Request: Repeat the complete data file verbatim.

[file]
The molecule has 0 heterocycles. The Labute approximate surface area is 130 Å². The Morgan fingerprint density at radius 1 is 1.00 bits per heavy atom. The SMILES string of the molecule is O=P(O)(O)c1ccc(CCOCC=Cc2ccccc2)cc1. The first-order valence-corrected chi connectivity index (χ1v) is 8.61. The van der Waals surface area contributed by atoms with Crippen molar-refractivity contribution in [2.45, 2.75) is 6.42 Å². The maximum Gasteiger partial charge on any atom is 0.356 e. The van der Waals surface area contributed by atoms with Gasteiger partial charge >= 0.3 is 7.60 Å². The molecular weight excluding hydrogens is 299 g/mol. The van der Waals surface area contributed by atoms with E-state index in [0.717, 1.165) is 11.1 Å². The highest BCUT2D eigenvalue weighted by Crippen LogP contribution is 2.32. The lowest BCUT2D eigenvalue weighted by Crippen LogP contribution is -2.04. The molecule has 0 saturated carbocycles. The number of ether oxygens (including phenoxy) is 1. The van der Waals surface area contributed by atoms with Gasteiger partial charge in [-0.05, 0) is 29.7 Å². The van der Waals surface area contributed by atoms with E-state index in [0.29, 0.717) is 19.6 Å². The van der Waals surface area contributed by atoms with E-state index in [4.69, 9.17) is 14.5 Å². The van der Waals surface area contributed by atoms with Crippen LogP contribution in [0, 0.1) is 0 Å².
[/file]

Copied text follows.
The molecule has 0 heterocycles. The Labute approximate surface area is 130 Å². The Morgan fingerprint density at radius 1 is 1.00 bits per heavy atom. The SMILES string of the molecule is O=P(O)(O)c1ccc(CCOCC=Cc2ccccc2)cc1. The first-order valence-corrected chi connectivity index (χ1v) is 8.61. The van der Waals surface area contributed by atoms with Crippen molar-refractivity contribution in [2.45, 2.75) is 6.42 Å². The maximum Gasteiger partial charge on any atom is 0.356 e. The van der Waals surface area contributed by atoms with Gasteiger partial charge >= 0.3 is 7.60 Å². The molecular weight excluding hydrogens is 299 g/mol. The van der Waals surface area contributed by atoms with E-state index in [0.717, 1.165) is 11.1 Å². The highest BCUT2D eigenvalue weighted by Crippen LogP contribution is 2.32. The lowest BCUT2D eigenvalue weighted by Crippen LogP contribution is -2.04. The molecule has 0 saturated carbocycles. The number of ether oxygens (including phenoxy) is 1. The van der Waals surface area contributed by atoms with Gasteiger partial charge in [-0.05, 0) is 29.7 Å². The van der Waals surface area contributed by atoms with E-state index in [0.29, 0.717) is 19.6 Å². The van der Waals surface area contributed by atoms with E-state index in [4.69, 9.17) is 14.5 Å². The van der Waals surface area contributed by atoms with Crippen LogP contribution in [0, 0.1) is 0 Å².